PILLAGING PENGHU: A 7,539-tonne Chinese ship found mining sand in the Formosa Banks area was escorted by several CGA ships to a Kaohsiung harbor The Coast Guard Administration (CGA) yesterday announced that it had dispatched ships to intercept Chinese dredging vessels operating in the nation’s territorial waters near Penghu and detained 10 crew members, who were transported to Kaohsiung. A coast guard patrol discovered more than 20 dredging vessels in an area known as the Formosa Banks, 46 nautical miles (85km) southwest of Penghu County’s Cimei islet (七美) at about 5am on Wednesday. The agency responded by dispatching two patrol boats, the 3,000-tonne Kaohsiung and the 500-tonne Penghu, along with two frigates, to intercept the Chinese vessels, while an airborne observation unit was used to monitor
‘HONEYMOON’ IS OVER: A political science professor said that the Tsai administration’s popularity peaked after it successfully contained COVID-19, but is waning President Tsai Ing-wen’s (蔡英文) and Premier Su Tseng-chang’s (蘇貞昌) approval ratings fell significantly this month in the wake of the government’s handling of the distribution of relief funds and stimulus coupons to people and businesses affected by the COVID-19 pandemic, a poll released yesterday by the New Power Party (NPP) showed. The poll showed that 68 percent of respondents said they were satisfied with Tsai’s performance, down 8.9 percentage points from last month, while 21 percent said they disapproved of her performance. Her approval among respondents aged 20 to 29 fell 14.7 percentage points, the largest decrease when compared with other age
CAUTION: The CECC would first observe how the nation fares after easing domestic restrictions and wait for the pandemic to further subside before making its next move The Central Epidemic Command Center (CECC) yesterday said that relaxing domestic restrictions and border controls simultaneously might complicate efforts to reopen the nation, amid discussions about Taiwan’s exclusion by other countries in their first lists of tourists. The center hopes for there to be a period of observation following the easing of domestic restrictions, before it decides what to do next, Minister of Health and Welfare Chen Shih-chung (陳時中), who heads the center, told a daily news briefing in Taipei. Chen was responding to a question about the reasoning behind the central government’s decision not to allow foreign students into the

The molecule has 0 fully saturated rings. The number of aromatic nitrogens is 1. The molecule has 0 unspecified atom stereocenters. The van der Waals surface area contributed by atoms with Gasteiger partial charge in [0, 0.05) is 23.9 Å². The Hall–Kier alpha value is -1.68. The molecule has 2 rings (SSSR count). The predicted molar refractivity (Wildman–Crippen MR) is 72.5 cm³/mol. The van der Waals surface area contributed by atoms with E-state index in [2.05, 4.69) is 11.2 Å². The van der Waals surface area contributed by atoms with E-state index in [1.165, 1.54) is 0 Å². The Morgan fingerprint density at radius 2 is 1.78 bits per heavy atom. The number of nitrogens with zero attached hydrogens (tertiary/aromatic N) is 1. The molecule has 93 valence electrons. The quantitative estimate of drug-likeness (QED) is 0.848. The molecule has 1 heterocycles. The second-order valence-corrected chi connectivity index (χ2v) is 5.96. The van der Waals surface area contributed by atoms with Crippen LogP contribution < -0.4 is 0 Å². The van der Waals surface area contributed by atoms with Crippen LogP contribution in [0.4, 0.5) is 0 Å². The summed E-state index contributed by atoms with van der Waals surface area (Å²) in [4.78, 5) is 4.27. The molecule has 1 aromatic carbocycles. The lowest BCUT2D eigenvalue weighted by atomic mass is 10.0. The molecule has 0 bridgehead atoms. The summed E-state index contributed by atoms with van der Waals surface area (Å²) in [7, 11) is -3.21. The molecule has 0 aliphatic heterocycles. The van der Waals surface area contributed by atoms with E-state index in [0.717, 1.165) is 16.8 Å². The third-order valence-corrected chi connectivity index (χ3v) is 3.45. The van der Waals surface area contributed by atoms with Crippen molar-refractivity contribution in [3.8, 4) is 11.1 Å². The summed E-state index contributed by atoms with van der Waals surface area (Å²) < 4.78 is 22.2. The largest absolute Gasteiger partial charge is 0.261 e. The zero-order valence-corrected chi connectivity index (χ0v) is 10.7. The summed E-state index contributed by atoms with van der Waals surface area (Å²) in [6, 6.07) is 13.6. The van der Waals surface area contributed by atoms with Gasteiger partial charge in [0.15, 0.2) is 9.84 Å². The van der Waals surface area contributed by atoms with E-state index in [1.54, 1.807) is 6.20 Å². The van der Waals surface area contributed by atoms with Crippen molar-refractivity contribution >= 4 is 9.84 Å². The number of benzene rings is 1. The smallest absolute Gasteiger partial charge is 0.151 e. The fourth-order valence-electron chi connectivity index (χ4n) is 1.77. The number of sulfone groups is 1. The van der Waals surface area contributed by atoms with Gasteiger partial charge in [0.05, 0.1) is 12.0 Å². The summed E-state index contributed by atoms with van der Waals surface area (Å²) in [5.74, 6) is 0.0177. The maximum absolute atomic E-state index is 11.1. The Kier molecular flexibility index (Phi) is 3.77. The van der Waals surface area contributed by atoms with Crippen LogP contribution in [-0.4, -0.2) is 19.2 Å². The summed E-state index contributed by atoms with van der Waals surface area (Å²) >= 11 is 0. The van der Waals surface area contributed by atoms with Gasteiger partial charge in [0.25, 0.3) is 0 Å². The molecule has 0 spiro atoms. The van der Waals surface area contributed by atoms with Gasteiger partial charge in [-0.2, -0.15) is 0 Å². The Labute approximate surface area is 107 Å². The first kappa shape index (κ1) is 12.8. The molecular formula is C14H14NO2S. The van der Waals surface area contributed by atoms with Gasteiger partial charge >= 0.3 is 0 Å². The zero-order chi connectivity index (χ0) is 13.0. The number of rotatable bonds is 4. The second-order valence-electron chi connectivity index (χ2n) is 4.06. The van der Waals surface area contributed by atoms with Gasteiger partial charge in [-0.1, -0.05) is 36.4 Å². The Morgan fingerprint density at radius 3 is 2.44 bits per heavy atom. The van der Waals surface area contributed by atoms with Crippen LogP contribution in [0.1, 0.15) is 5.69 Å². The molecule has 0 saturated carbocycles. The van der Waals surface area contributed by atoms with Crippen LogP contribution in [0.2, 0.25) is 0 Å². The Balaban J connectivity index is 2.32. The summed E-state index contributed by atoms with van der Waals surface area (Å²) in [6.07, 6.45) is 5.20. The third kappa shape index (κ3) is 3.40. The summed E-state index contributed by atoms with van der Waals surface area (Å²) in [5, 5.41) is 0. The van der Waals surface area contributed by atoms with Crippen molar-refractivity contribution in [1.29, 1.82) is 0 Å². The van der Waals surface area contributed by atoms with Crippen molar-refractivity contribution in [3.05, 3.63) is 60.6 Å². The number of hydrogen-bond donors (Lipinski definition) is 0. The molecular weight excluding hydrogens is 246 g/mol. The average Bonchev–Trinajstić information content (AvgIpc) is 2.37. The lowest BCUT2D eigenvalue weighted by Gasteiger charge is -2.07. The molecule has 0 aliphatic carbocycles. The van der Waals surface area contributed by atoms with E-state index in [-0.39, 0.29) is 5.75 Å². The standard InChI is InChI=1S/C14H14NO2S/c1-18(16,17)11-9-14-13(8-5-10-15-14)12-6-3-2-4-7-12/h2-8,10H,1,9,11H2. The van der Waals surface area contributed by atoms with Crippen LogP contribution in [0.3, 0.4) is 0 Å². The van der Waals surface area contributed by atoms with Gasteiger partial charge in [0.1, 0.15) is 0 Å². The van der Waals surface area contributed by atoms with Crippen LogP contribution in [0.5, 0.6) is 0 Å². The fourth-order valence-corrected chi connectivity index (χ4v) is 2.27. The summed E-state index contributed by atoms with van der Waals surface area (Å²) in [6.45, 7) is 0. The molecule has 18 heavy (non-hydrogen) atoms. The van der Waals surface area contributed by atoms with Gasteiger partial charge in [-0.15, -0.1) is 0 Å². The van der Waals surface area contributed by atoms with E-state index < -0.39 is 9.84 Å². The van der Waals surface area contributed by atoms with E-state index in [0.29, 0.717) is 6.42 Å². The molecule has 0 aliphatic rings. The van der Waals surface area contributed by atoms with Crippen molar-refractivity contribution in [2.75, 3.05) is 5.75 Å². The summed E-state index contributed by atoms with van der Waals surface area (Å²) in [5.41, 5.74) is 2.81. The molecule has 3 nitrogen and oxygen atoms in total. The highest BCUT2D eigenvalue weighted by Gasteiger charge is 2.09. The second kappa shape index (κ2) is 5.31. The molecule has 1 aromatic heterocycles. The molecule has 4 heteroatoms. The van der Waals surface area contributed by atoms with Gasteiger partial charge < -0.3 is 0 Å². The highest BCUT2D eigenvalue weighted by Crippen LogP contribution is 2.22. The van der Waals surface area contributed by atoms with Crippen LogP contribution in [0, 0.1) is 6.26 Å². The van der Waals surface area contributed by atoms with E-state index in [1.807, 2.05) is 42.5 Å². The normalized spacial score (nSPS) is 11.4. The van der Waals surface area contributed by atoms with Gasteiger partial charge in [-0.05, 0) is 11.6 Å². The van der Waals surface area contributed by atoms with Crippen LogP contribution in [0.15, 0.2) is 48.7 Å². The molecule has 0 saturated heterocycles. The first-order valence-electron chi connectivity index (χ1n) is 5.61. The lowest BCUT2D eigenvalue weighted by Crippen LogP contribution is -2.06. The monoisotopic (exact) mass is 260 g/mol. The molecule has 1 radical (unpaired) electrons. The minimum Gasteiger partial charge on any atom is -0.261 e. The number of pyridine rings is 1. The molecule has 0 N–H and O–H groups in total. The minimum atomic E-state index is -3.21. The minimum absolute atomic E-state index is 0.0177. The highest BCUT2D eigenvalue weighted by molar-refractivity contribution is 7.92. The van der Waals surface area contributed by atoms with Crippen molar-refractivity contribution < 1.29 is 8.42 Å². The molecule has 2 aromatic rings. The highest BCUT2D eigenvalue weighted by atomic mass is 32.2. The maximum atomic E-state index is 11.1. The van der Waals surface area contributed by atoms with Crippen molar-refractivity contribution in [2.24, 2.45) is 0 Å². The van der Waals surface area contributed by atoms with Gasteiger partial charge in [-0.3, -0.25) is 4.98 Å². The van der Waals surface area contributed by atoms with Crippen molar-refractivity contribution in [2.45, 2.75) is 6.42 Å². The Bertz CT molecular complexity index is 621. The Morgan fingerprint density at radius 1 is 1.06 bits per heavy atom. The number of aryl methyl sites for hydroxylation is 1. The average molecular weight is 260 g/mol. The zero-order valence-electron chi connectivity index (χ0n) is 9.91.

Taiwan respects other countries’ decisions not to include it in their first lists of tourists allowed entry when they reopen their borders, the Ministry of Foreign Affairs said yesterday. The Yomiuri Shimbun on Sunday reported that the Japanese government was considering reopening the country to tourists from Thailand, Vietnam, Australia and New Zealand first. Greece on Friday announced that from June 15, it would allow visitors from 29 countries, including Australia, China, the Czech Republic, Japan, Israel, New Zealand, South Korea and Germany. Japan has not yet finalized its visitor list, but the ministry has conveyed its hope that Tokyo would